Mickelwait said it’s impossible for Pornhub to verify the age — or whether sex is consensual — in its millions of adult films. This gaping blind spot, she said, is actively exploited by human traffickers.
“Most people are under the delusion that those who are on these sites that are on the world wide web are consenting adults,” she added. “There’s no way that they can go on that site and with confidence, know that they’re not watching a rape or trafficking victim.”
By definition, any minor involved in a commercial sex act is a victim of human trafficking.
In 2019, GirlsDoPorn.com, was shuttered after its executives were indicted in a sprawling sex trafficking case in California, which is ongoing. Twenty-two women, who were coerced into participating in the site’s adult films, won a $13 million lawsuit against the former amateur porn site last year.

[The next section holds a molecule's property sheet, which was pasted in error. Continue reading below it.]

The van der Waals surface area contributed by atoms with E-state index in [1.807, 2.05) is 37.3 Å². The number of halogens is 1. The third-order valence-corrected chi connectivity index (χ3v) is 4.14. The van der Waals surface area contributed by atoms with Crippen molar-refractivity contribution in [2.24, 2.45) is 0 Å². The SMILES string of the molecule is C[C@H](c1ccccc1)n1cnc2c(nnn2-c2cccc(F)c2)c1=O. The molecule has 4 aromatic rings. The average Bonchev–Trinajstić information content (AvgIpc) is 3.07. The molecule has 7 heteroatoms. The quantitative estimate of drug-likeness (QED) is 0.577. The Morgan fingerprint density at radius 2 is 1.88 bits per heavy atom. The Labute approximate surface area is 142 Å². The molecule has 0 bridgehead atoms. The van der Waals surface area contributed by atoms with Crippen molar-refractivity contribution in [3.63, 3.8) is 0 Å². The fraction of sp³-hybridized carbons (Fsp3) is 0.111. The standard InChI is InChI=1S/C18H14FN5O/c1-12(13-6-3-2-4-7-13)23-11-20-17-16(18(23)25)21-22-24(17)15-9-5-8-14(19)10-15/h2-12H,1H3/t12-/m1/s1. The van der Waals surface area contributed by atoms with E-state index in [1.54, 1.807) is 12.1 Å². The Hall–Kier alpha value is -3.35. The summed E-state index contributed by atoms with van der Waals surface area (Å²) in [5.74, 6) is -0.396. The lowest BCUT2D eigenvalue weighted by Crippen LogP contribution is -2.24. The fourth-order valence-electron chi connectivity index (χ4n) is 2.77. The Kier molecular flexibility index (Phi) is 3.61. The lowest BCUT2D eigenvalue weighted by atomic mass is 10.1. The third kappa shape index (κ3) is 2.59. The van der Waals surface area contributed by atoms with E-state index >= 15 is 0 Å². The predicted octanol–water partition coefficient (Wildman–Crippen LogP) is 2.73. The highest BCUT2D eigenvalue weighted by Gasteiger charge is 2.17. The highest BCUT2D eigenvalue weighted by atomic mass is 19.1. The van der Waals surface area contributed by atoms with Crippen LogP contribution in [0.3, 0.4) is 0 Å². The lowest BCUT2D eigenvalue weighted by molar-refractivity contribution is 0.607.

Mainstream pornography sites aren’t the only platforms struggling to curb an insurgence of user-generated content which depict the sexploitation of children — and possible instances of human trafficking.
“We do not allow content that sexually exploits or endangers children on Facebook. When we find this type of violating content, we remove it, regardless of the context or the person's motivation for sharing it,” Facebook said in the report.
By comparison, Twitter suspended 257,768 unique accounts between July and December 2019 for posting about child sex abuse.
Neglected and abused children, foster kids, runaways, and teens with addiction issues are more likely to be lured into child human trafficking.